Join the Meeting Place for Moms!
Talk to other moms, share advice, and have fun!

(minimum 6 characters)

Why do doctors do this?

6yo DD started wetting the bed back in November. I took her to the doctor. She pee'd in a cup and they tested it. Totally clean. He said she could have caught some sort of virus when we were in Florida earlier that month and said to give it another couple of weeks.

Fast forward two months and she is still wetting the bed. Took her to the doctor and they had her pee in a cup again. Came back with a very slight elevation of something that would indicate a UTI if it were significantly more elevated. They want to see if it "grows"...if it does, it is a UTI; if it doesn't, they want to put her on something like DDAVP (I probably have that wrong) for like six months).

Why are they even paying attention to this SLIGHT elevation of whatever that is in her urine now when it wasn't there two months ago when it was tested and she was wetting the bed? The slight elevation is a NEW THING...the wetting the bed is an OLD THING.

Maybe I just don't understand how these things work, but this just doesn't make sense to me. I'm kind of viewing it as though your finger don't know why, you go to doctor and doctor does whatever.......little while later you go back because it's still hurting and doctor notices there is a cut that you just got in the waiting room 10 minutes prior and says it's because of that, but yet the the cut wasn't there originally, know what I mean?

Anyone able to shed some light on the subject?


Asked by AllAboutKeeley at 11:17 AM on Jan. 17, 2013 in Health

Level 33 (59,731 Credits)
This question is closed.
Answers (7)
  • It's possible that slight elevation existed during the first test, but was so slight that it didn't even register. So it went from unnoticeably slight to noticeably slight and could continue to grow. That's why they're watching this slight elevation, even though it seems to have not existed before.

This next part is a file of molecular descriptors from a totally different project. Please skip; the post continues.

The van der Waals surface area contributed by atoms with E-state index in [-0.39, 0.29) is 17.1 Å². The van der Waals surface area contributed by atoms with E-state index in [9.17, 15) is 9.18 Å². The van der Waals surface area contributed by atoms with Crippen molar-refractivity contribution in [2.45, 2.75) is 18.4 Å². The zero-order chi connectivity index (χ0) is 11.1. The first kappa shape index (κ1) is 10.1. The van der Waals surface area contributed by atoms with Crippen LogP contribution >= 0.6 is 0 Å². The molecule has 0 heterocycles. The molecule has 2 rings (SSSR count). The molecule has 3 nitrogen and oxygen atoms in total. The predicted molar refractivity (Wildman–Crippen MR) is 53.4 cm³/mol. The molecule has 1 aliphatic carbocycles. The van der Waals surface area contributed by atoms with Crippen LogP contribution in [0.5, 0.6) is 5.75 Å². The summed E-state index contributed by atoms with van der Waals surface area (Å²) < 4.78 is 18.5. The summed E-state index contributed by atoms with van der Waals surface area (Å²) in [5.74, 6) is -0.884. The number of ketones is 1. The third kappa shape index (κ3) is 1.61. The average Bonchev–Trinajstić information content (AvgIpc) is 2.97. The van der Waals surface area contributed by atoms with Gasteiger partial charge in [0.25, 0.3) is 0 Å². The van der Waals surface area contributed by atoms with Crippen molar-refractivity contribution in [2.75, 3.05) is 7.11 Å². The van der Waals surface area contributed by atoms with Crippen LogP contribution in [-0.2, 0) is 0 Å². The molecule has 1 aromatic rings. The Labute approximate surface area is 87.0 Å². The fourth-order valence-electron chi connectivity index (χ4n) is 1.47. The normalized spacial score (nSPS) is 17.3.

Think of it as how you can be contagious with a cold before you start actually sneezing and coughing and realize that you have the cold. The bedwetting could have been an early symptom before any other symptoms that could be tracked to a specific cause appeared.

    Answer by wendythewriter at 1:01 PM on Jan. 17, 2013

  • they need to check on everything they see. The slight thing they saw could become something serious.

    Answer by LostSoul88 at 11:31 AM on Jan. 17, 2013

  • I get that...but if that slight something was not there when she was wetting the bed before, why say that the slight something is the reason for it?

    That's what I don't get.

    Comment by AllAboutKeeley (original poster) at 11:35 AM on Jan. 17, 2013

  • Was it protein in the urine?

    Answer by mommy_jules at 11:37 AM on Jan. 17, 2013

  • oh I must have over read that part.
    Try getting a 2nd opinion.

    Answer by LostSoul88 at 11:37 AM on Jan. 17, 2013

  • He might think the UTI is a symptom of a urinary tract abnormality and may explain why she is wetting the bed at night. My SIL has a duplicate kidney and reflux which caused her to have recurrent UTIs. She saw a children's urologist growing and she had take some medication (not sure what it was) for awhile.

    Answer by mommy_jules at 11:55 AM on Jan. 17, 2013

  • you should try a urologist, they will check to see if her uretha tube is opened all the way. Mine was to narrow so I never emptied my bladder. Doc did an in office procedure no pain that I remember and no more wet bed. Orit could be that she doesnt know shes doing it until its too late. It could be anything, and remember a doctors office is called a medical PRACTICE, they do not know everything.

    Answer by luvmygrandbaby at 12:32 PM on Jan. 17, 2013